The new journal ‘Writing Chinese: A Journal of Contemporary Sinophone Literature’ will be edited by Dr Sarah Dodd, Lecturer in Chinese Studies, and Dr Frances Weightman, Associate Professor of East Asian Studies.

‘Writing Chinese’ will showcase the latest peer-reviewed research on contemporary Chinese-language literature, as well as its translation and global reception.

Its first call for papers was announced in July.

Dr Weightman said: “There has never been a more important time to engage seriously with contemporary Chinese literature.”

Dr Dodd added: “We hope that the journal will become a key platform for some of the exciting scholarship being carried out in this field.

“We’re also looking forward to publishing newly translated works of Chinese scholarship, in order to really engage with current debates.”

To be published by White Rose University Press, ‘Writing Chinese’ will be open access. This will remove financial barriers not just for readers, but also for authors who publish in the journal.

Dr Dodd and Dr Weightman will jointly lead an international editorial board, including academics from Princeton, Cambridge, Beijing and the British Museum, in supporting this new journal and shaping its growth.

The journal came to fruition thanks to these academics’ dedication to research into Chinese writing. The project began in 2014 as ‘Writing Chinese’, funded by the Arts and Humanities Research Council, and grew into the Leeds Centre for New Chinese Writing, with Dr Weightman and Dr Dodd as Director and Deputy Director respectively.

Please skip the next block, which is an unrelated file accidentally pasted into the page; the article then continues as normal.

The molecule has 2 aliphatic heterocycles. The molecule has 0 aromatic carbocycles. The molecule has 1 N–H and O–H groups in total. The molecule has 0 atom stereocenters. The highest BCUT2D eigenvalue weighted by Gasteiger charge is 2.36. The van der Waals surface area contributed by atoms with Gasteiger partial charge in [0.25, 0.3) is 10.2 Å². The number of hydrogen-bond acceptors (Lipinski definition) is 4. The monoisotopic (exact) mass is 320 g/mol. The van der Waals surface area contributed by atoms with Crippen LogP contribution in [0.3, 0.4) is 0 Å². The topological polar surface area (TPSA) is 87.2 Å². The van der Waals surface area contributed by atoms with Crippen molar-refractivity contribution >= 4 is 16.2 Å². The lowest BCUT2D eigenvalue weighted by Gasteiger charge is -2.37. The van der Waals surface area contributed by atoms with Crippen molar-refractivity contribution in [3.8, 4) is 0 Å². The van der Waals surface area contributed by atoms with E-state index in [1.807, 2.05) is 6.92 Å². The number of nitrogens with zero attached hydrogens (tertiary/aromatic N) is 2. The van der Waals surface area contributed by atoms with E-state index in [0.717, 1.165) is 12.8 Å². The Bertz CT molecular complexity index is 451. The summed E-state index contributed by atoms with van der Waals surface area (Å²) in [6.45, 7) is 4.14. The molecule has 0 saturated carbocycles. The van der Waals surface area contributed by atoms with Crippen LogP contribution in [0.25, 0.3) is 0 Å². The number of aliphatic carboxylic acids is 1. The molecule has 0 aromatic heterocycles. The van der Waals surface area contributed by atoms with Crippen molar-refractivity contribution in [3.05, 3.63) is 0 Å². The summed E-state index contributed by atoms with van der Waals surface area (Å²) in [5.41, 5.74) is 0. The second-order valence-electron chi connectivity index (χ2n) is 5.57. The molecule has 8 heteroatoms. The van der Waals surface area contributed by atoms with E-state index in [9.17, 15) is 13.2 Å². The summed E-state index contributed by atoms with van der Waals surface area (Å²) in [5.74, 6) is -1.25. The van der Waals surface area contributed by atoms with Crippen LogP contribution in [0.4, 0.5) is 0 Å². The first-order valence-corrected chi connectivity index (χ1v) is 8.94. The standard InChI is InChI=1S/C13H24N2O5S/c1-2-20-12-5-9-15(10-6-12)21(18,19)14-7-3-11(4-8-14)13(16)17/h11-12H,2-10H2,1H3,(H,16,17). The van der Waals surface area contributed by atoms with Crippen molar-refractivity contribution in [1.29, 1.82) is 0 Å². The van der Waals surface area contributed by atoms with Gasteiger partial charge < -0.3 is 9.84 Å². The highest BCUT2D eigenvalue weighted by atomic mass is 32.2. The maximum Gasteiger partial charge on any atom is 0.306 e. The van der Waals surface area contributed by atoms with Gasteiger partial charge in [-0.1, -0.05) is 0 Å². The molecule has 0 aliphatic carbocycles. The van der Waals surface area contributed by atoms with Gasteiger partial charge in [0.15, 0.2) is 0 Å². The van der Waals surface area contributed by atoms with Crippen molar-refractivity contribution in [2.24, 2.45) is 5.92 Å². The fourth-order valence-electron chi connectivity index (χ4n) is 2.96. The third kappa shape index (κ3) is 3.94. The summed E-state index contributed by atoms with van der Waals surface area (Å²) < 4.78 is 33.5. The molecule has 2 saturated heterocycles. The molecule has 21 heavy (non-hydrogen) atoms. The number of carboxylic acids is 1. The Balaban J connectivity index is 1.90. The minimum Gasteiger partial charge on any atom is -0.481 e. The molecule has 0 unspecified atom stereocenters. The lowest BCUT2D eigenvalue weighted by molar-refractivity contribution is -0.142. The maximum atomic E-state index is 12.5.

Find out more

University publishes children’s book

Some of the pages inside the Mysterious Bird in the Moonlight chlidren's book.

The book tells the story of a bird that inspires folklore

‘The Mysterious Bird in the Moonlight’ tells the story of the nightjar – a bird whose soundless flight, large eyes and wide bill have given rise to folklore myths for centuries.

The scarcely-seen bird was the focus of a collaborative project between the University and Natural England, which resulted in showcases of creative works inspired by the bird, aptly named The Nightjar Nights. Hosted in summer 2020 by the School of English, the showcases formed part of a wider creative programme by the research team called Nature Revealed: Tracks, Traces and Trails.

Informed and inspired by the team’s research, ‘The Mysterious Bird in the Moonlight’ was created by award-winning children’s author and illustrator, Steve Smallman, who has written more than 50 children’s books, including ‘Poo in the Zoo’, ‘Dragon Stew’ and ‘Hippobottymus’.

Principal investigator, Professor Graham Huggan, from the School of English, said: “Many of nature’s creatures remain mysterious to us, either because they’re so small that they’re invisible to us, or because they come out at night when most of us are fast asleep.

“This beautifully written and illustrated book on one such creature, the nocturnal nightjar, is sure to delight both children and their parents, inspiring them to uncover the multiple mysteries of the natural world.”

The book is available to buy online.

Catch up on part one

It’s a bumper edition of Celebrate Our Staff this month! 

Read part one

Get in touch!

We know there are lots of great things happening to support the work of the University – and we want to hear about them!

Please follow the staff Twitter account to see the latest updates and copy in our @UniLeedsStaff handle when posting success stories, so we can share them with colleagues.

You can also contact Internal Communications directly if you or one of your colleagues would like to appear in this monthly feature. This is open to all staff – professional and academic.